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Feds Subpeona Foreman To Testify

April 2, 1999

NEWARK, N.J. (AP) _ Former heavyweight champion George Foreman will likely testify later this month before a federal grand jury investigating boxing’s sanctioning organizations, according to his lawyer.

Foreman has been subpoenaed by the panel looking into corruption charges in boxing, Larry Wechsler said.

``My understanding is that George is just one small piece of this rather broad-ranging investigation,″ the Washington attorney told The Record of Hackensack. ``The government views him as a witness and a victim, and I assume they view other boxers in the same way.″

Wechsler said he didn’t know whether anyone had extorted money from Foreman to set up a fight or improve his ranking.

The 51-year-old former champion, a familiar figure in TV commercials, was initially scheduled to appear before the grand jury on Wednesday, but would likely testify later this month, said Wechsler.

Sources told The Record the grand jury is investigating whether the New Jersey-heaquartered International Boxing Federation sold rankings and arranged fights in return for kickbacks.

The payments, sometimes disguised as consulting fees, were made by fighter managers, to promoters and sanctioning groups, according to unnamed sources cited by The Star-Ledger of Newark, which disclosed the investigation last month.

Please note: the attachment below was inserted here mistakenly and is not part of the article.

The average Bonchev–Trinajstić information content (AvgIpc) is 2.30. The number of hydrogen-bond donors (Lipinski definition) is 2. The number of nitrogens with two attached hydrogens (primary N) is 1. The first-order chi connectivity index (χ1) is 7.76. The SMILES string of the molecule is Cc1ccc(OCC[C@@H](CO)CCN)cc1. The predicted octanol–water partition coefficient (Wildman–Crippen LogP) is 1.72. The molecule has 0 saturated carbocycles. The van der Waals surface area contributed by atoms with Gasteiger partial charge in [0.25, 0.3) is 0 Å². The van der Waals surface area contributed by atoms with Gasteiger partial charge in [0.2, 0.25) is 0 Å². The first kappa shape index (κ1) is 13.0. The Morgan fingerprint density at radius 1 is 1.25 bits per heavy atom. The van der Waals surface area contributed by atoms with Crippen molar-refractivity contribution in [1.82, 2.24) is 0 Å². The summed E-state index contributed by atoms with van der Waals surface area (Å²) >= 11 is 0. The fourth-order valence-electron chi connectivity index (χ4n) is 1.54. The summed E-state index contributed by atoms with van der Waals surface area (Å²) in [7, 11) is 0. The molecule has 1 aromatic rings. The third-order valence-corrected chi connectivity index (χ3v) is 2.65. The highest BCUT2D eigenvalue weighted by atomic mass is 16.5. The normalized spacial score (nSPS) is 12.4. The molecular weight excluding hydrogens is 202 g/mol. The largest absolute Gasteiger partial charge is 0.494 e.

Federal grand jurors have subpoenaed all IBF records since 1982 on rankings and contracts for fights, as well as checks, invoices, expense forms and telephone records, said IBF attorney Walter Stone.

``They want virtually all written records since the start of the organization,″ Stone said. ``Whatever the IBF has, that’s what the U.S. Attorney’s Office is going to get.″

Federal prosecutors declined comment on the investigation.

The IBF also came under scrutiny last month from law enforcement agencies in New York following the controversial draw in the March 13 heavyweight championship bout between Evander Holyfield and Lennox Lewis. Of the three judges, only the IBF-picked judge had Holyfield winning the fight many believed Lewis dominated.

The IBF and two other sanctioning groups _ the WBA and WBC _ by their rules and rankings, play a large role in determining whom a boxer fights. Boxers who defy the groups risk losing the chance to be declared a champion and earn large purses.

``How these different boxers are rated and whether they get to championship fights can be worth millions of dollars,″ Stone said.

IBF president Robert Lee has denied the allegations.

``For 15 years, people have been making allegations against Bob Lee that have proven false and hollow and gone absolutely nowhere,″ said Gerald Krovatin, Lee’s attorney. ``I have no reason to believe that this investigation will be any different.″

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